Enfield resident Jean Robertson-Molloy is calling for a public apology over the treatment of mothers forced to give up their children
In the mid-20th Century sexual mores were changing but abortion was still illegal and contraception unreliable and mostly unavailable. Pregnant unmarried women were stigmatised as ‘shameful’ and were often forced to give up their children for adoption.
In 1960, aged 24, I sailed to New Zealand to ‘rescue’ my sister Marion who had emigrated there on the £10 scheme encouraging British people to move Down Under. After a major breakdown, Marion had been in a psychiatric hospital for a year. When she was discharged and went back home, I decided to stay on and see more of New Zealand. I found a job as a social worker in a hospital outside Auckland.
Much as I enjoyed New Zealand, I was still utterly determined to go home in the end. As I travelled for a few months before sailing home, I let my hair down and ended up pregnant. It felt like an utter disaster, a catastrophe. Friends in Auckland arranged for me to have the baby in Australia. Margaret was born in January 1963.
As an unmarried social worker I gave myself the usual social-work advice; ‘adoption is the best thing’. Years later I traced her and learned that she is happily married with three daughters. I met Margaret several times but she now chooses no more contact.
I went into therapy at home and was fortunate to have two more children. Many women were less lucky. Often they were sent to mother-and-baby homes run by church organisations, where they scrubbed floors and were treated like sinners, then sent away afterwards – the child being given to new parents. Most of these mothers were offered no support but were told to go away and forget it and not talk to anyone – the worst possible advice.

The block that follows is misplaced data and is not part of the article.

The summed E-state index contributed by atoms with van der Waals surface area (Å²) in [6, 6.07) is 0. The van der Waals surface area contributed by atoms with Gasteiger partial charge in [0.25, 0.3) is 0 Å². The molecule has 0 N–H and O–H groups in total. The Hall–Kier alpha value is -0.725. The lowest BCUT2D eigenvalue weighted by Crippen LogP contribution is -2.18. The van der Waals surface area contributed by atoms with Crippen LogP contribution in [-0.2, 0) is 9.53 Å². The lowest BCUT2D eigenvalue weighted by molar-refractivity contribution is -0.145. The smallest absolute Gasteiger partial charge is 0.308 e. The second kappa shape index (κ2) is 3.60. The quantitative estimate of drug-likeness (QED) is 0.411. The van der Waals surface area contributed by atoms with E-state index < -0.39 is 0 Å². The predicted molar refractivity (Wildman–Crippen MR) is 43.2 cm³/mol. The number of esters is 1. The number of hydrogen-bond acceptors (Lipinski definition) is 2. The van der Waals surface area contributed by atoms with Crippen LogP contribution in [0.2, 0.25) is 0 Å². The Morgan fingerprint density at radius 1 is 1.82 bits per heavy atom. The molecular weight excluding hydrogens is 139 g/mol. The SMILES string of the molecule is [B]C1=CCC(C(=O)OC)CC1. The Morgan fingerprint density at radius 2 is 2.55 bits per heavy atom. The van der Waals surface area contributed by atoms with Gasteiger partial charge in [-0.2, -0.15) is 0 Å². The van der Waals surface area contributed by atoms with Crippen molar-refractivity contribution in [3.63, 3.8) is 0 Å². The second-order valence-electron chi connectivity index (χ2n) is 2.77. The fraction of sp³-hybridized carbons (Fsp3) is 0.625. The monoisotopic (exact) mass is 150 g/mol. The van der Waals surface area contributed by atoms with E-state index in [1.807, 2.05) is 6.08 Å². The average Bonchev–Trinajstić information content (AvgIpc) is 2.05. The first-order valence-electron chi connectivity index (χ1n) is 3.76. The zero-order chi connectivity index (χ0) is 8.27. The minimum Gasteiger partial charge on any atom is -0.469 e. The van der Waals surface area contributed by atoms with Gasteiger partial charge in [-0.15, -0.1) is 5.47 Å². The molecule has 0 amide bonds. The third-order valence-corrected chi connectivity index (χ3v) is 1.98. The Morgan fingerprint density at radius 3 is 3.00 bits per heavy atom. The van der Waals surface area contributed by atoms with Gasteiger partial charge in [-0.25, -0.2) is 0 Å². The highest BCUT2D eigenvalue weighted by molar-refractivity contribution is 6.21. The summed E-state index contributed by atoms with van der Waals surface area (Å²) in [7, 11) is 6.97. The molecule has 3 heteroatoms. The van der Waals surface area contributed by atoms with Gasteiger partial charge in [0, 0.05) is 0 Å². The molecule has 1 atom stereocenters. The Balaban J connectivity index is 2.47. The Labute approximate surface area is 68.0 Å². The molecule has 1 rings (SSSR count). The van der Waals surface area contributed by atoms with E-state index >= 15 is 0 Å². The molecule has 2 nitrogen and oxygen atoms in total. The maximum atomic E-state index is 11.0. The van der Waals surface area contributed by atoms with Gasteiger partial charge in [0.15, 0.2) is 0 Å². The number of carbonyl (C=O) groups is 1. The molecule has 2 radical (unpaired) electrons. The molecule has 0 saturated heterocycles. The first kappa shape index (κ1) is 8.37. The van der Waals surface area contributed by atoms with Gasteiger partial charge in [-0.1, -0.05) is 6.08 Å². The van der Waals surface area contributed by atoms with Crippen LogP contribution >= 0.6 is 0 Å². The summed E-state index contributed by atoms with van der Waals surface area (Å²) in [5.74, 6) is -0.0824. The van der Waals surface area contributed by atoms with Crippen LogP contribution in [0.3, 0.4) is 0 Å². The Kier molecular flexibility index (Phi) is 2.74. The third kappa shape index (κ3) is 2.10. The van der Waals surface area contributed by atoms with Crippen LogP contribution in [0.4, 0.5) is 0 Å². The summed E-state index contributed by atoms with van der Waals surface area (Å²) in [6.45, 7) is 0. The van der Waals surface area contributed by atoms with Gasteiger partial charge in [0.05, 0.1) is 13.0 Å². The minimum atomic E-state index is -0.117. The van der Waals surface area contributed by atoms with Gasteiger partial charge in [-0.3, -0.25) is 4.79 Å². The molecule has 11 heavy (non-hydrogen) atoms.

The loss of a child to adoption often feels to a woman like a death. But the grief that would normally be acknowledged after a death cannot be expressed if it has to be kept secret. And this can end up causing long-term problems, including depression and conditions such as agoraphobia.
As for the fathers, those who did not vanish were often told to do so by outraged parents. Some did suffer subsequent grief and problems, but at least they had more time to recover.
Some of the affected mothers formed a support group, Natural Parents Network, in the late 1980s. The Movement for an Adoption Apology (MAA) was formed in 2010 as an online group campaigning for a government apology for past adoption practices. Other countries, notably Australia and Canada, have already begun to do this.
I still regard all those mothers, many of whom struggled desperately to keep their children, as my soul sisters. Although I don’t feel entitled to an apology myself, I support this campaign strongly and was a co-founder of MAA. I want to see a public apology with full publicity as well as the publication of hidden information and help for women with tracing, counselling, and emotional support. Too many women are still unable to speak about their loss because of the shame and guilt over what happened years ago.
For further information about the MAA campaign: